A recent study published in Hypertension demonstrates that cytokines such as interleukin (IL)-1β and tumor necrosis factor (TNF)-α acting at the level of the subfornical organ induce the expression of inflammatory and excitatory mediators that subsequently drive sympathetic nervous system activation.
The subfornical organ (SFO), a highly vascularized structure is a circumventricular organ that lacks a blood–brain barrier. Previous research indicates this brain structure is a crucial ‘sensor’ for peripheral inflammation, mediating the central effects of certain pro-inflammatory cytokines, and thus, contributing to an increase in autonomic and neuro-hormonal output.
In the Hypertension study Shun-Guang Wei and colleagues from the University of Iowa Carver College of Medicine, Iowa City, IA provide evidence that IL-1β and TNF-α up-regulate mediators and mechanisms that increase the brain renin–angiotensin system (RAS) activity or prostaglandin E2 production in the SFO of male Sprague–Dawley rats.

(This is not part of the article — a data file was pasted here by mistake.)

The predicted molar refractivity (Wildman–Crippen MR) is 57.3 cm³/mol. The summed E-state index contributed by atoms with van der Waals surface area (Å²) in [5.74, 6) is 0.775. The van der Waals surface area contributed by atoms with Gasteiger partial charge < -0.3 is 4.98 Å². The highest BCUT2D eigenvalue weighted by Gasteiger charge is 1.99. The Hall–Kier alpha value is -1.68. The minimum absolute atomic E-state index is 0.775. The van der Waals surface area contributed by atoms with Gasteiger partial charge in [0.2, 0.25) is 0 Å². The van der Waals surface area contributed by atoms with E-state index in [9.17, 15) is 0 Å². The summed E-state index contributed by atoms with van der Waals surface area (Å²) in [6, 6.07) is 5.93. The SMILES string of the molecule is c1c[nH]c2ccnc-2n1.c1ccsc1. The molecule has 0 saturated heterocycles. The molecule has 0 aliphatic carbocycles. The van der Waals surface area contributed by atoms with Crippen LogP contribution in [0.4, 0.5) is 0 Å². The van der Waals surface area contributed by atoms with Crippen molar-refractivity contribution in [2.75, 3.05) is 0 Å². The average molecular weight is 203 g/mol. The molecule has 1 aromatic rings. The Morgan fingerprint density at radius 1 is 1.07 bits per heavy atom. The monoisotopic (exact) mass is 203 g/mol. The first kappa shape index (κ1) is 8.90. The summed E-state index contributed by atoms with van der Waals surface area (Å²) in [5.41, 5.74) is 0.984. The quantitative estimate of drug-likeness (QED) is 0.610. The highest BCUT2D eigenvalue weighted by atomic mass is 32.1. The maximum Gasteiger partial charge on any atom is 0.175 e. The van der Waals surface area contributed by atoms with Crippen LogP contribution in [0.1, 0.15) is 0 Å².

The SFO is directly exposed to blood-borne signals and peripheral cytokines, and it projects straight to the cardiovascular autonomic nuclei.
The authors suggest that through the above mentioned effects and mechanisms, peripheral pro-inflammatory cytokines are able to drive a chronic and sustained hyperactivity of the sympathetic nervous system observed in pathologic states such as heart failure or some forms of hypertension.
In addition, according to the authors, these mechanisms and pathogenic loops can be amplified by other excitatory mediators, like angiotensin II and aldosterone that circulate in chronic states like heart failure and hypertension.